It all started when Shameer happened to listen to an oft-used Malayalam proverb — Kakka Kulichal Kokkakumo?’ (Can a bath turn a crow into a stork?). Realising that the proverb was quite racist in its literal meaning, Shameer decided to create a short out of it and give the crow a ‘voice’.
“Man has created all these idioms and proverbs based on animals and I kept wondering what the animals would have to say about their species being dragged into these negative images. So there was the crow, and then I remembered the caged parrot that is forced to pick tarot cards,” says 31-year-old Shameer, who hails from Kulamuttom near Varkala, Thiruvananthapuram.
Jassim Hashim (left) acts as a peacock and Shameer Khan as a crow
| Photo Credit: SPECIAL ARRANGEMENT
Shameer and his cousin Jassim Hashim enacted an imaginary conversation between the birds, where the topics delved into racism and cruelty perpetrated by humans. But it was all dramatised with oodles of humour. The one-minute short was released on their Instagram handle, @the_chooral. Within three days, the short garnered over five lakh views.
“Once we understood that people could connect to the short, we decided to focus on animals,” says 29-year-old Jassim, a resident of Varkala. Soon other animals were roped in and the caustic, funny shorts revolving around the tortoise, lizard, dragonfly, cow and so on were created.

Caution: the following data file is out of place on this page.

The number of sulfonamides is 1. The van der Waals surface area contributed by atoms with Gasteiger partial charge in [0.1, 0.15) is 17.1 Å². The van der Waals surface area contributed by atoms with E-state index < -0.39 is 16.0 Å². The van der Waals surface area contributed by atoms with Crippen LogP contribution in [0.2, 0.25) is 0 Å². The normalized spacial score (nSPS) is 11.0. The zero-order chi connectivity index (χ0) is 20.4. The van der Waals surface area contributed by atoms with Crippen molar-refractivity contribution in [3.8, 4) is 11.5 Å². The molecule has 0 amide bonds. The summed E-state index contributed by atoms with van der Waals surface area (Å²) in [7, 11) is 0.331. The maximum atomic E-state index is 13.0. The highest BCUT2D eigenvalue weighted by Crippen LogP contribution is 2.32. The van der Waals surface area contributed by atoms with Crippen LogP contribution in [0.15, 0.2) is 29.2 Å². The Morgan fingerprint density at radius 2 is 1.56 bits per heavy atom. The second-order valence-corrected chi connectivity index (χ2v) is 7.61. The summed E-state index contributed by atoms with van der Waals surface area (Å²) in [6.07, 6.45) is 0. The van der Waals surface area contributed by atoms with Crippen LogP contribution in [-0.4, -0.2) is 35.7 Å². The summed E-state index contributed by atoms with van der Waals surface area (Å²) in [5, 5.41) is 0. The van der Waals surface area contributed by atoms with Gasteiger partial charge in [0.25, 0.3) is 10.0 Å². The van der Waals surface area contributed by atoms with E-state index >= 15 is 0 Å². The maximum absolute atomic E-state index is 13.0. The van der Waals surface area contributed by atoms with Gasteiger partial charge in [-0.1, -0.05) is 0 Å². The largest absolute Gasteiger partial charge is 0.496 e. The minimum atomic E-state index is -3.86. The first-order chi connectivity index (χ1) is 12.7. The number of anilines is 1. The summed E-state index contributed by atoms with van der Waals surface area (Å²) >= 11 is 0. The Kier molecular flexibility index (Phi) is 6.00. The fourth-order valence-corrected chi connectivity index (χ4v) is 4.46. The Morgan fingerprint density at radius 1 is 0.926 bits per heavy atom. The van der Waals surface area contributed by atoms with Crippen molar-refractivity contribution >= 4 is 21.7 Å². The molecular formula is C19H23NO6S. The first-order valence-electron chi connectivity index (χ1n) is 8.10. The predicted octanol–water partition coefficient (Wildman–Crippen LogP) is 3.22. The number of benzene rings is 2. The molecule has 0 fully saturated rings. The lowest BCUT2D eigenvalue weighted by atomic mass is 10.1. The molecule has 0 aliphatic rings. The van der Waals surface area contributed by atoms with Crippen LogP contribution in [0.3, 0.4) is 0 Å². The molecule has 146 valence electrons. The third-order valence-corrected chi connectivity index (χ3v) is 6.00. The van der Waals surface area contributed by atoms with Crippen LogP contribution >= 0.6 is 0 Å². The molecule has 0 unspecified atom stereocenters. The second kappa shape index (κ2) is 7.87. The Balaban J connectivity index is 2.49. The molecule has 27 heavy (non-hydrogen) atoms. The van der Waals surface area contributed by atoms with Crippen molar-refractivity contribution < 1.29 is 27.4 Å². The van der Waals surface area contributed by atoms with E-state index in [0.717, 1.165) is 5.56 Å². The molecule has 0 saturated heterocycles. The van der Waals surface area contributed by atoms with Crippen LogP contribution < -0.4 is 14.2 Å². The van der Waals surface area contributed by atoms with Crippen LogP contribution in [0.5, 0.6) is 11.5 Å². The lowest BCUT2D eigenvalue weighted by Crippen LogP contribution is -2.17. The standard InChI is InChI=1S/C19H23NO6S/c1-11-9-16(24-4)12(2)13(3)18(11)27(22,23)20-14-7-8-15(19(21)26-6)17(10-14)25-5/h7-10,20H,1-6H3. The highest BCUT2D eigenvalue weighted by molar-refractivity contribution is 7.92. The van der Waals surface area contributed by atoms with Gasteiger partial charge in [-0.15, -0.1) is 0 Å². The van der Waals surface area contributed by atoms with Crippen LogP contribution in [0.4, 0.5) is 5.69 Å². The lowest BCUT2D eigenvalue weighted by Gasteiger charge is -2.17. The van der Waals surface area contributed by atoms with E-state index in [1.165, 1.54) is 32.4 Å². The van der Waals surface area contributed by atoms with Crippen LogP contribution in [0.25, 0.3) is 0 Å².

In good humour
They take up popular misconceptions, beliefs, and proverbs surrounding animals and weave a humorous narrative in one-minute shorts. “The narratives weren’t meant to revolve around animals. When we started ‘Chooral’, we had created a few characters and the stories revolved around them. But the response to the ones we did on animals was stupendous. We have begun to observe animals a lot now,” chuckles Jassim.
Jassim Hashim (left) dressed up as a lion and Shameer Khan (R) as a honey bee
| Photo Credit: Special arranagement
The conversation between the crow and the parrot is just one among the many such captivating but thought-provoking scenarios conceptualised by the cousins. Then there is the cow wondering why human beings use its milk to produce milk powder, only to turn it back into milk. ” They take a close look at the distinctive features of animals and create amusing narratives based on it.
“We wonder what an animal would have to tell us if it could converse with us. And that’s how the narratives are created,” adds Shameer, who does the script and editing. They film each other for the series.
The Instagram handle, started in October 2021, now has 210K followers. The shorts are, at times, political. Using minimalistic props, the cousins enact animals discussing body shaming, cruelty towards animals and moral policing. “It is not a conscious effort. For instance, when we bring in an elephant, how can we not address the exploitation of the animal during festivals and processions?” asks Shameer.
“If we can make the world a better place with our one-minute video, then our purpose is served,” avers Shameer.